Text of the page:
While specifically-assigned seating at a wedding reception isn’t necessarily mandatory, most brides do opt to create a wedding seating chart with assigned table numbers. After all, at a sit-down dinner reception, assigned tables just tend to make things simpler.
First of all, an outlined seating chart will ensure that each table gets filled evenly – especially when your guest list reaches the max capacity of your reception venue! On the other hand, people also appreciate knowing where they’re sitting—and that you took the time to choose where and with whom they should be. Furthermore, assigned seating is helpful for the catering staff because they can use the seating chart to figure out beforehand how many chicken, beef and vegetarian dishes a given table gets, since they’ll know who’s sitting where.
The problem with the seating chart (other than juggling other people’s needs and emotions) is that it usually comes just at the end of wedding planning, when you’re already handling a million things. Don’t stress out!! The experts at PAPER & LACE are sharing their top tips for creating a stress-free wedding seating chart:
Choose Your Table Shape
Before you start deciding where guests will sit, you’ll need to have a game plan for your tables. The size and shape of your reception tables will dictate how many guests can be seated at each table. There are usually four basic options to choose from:
- Round: most traditional and afford guests a lot of comfortable leg room
- Rectangle: typically, more rectangular tables can fit into a space. Rectangular tables are also easiest when it comes to talking across the table
- Oval: offer an elegant feel, and can fit more people than traditional, round tables
- Square: just like rectangular, square makes it easy to talk across the table, but won’t fit as many guests as a rectangular table
After you decide on what tables you prefer – and the style that will fit best in your reception space – then you can start populating them with your guests.
Consider the Floor Plan
Keep your reception venue’s floorplan in mind while creating your wedding seating chart. Give your VIPs (say, the bridal party) the best seats in the house, so they have a clear view of all the action and can jump into the celebration. Older guest may want to be a little further from the band/DJ (and not near a speaker) so it isn’t too loud. Younger guests may fit well along the dancefloor, where they can have easy access to party the night away!
Find a Spot for Your Parents
Traditionally, the bride and groom’s parents sit at the same table, along with grandparents and siblings. That’s not always the case, though, depending on the circumstance. If your or your hubby’s parents are divorced and don’t necessarily get along, you might want to let each set of parents host their own table of close family and friends. This could mean up to four parents’ tables, depending on your situation.
Remember, though, that the parent-seating situation should a flexible one. Set it up in whatever way best suits everybody – after all, they will all be sharing in your celebration in the end!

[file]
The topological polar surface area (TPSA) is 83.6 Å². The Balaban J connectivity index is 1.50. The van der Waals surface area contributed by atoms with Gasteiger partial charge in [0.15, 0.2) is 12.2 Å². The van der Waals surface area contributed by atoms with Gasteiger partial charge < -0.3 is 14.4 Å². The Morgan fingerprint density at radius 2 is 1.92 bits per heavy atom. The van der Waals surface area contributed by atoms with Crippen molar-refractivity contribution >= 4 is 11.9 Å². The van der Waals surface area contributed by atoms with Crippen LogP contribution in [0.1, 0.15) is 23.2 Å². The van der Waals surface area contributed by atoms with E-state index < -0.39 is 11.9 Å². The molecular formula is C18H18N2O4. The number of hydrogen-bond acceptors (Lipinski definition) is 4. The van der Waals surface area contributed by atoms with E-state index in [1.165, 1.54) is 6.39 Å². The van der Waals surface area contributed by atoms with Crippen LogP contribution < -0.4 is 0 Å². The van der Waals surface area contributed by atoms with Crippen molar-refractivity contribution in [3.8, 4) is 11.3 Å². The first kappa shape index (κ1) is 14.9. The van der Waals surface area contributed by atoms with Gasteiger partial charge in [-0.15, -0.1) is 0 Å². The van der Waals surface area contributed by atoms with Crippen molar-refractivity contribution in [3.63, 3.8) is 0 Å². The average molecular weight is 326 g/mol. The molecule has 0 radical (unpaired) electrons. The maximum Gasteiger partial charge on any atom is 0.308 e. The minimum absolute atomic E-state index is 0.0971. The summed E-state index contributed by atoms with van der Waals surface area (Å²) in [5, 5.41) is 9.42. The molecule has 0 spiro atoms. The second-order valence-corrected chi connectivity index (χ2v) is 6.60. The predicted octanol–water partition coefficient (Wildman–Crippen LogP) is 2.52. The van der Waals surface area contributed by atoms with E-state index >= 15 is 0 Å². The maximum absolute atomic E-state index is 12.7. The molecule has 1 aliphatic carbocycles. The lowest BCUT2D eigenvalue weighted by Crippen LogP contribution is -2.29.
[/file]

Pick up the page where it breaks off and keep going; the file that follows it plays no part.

Did you decide on using sweetheart table – a small table specifically for the bride and groom?
If so, consider having your parents and wedding party close by. They should be seated at the second-best table in the room:
- The first is your sweetheart table
- The second is for your parents
- The third is for the wedding party
Categorize by Groups
Once you have a finalized list of who’s attending the wedding, you can start grouping guests according to how you know them, such as: family members, high school friends, college friends, work friends, etc.
This doesn’t necessarily mean that you have to seat them according to group, but will give you an idea of who already knows each other and will get along. In addition to grouping by how you know guests, you can also consider ages, interests, and backgrounds. Do your best to make everyone feel comfortable by offering a mix of familiar and new faces at each table.
Escort Cards & Seating Charts
If you’ve decided to assign specific seats or tables, you’ll need some combination of place cards, escort cards, and a seating chart… but where to start? Here’s the difference between the different types of seating chart stationery
- Place cards mark each guest’s assigned seat (they’re placed at each table setting)
- Escort cards tell guests their assigned table, and assigned seat if applicable (they’re placed at the reception welcome table)
- Seating charts are essentially big posters that show the floorplan of the reception space, along with where each numbered table is located within the room (it’s placed at or near the reception welcome table)
Go Easy on Yourself (and Your Guests)
At the end of the day, some of us brides-to-be may have to accept that not everyone is going to be peachy keen on our final seating arrangements. Deep breaths – we promise that it will be okay!
When in doubt, trust your instincts when it comes to creating your wedding seating chart. Try to be accommodating, but don’t stress out over placing everyone in the perfect seat. Chances are, after dinner, everyone will get up, dance and mingle anyway.
Cheers to that!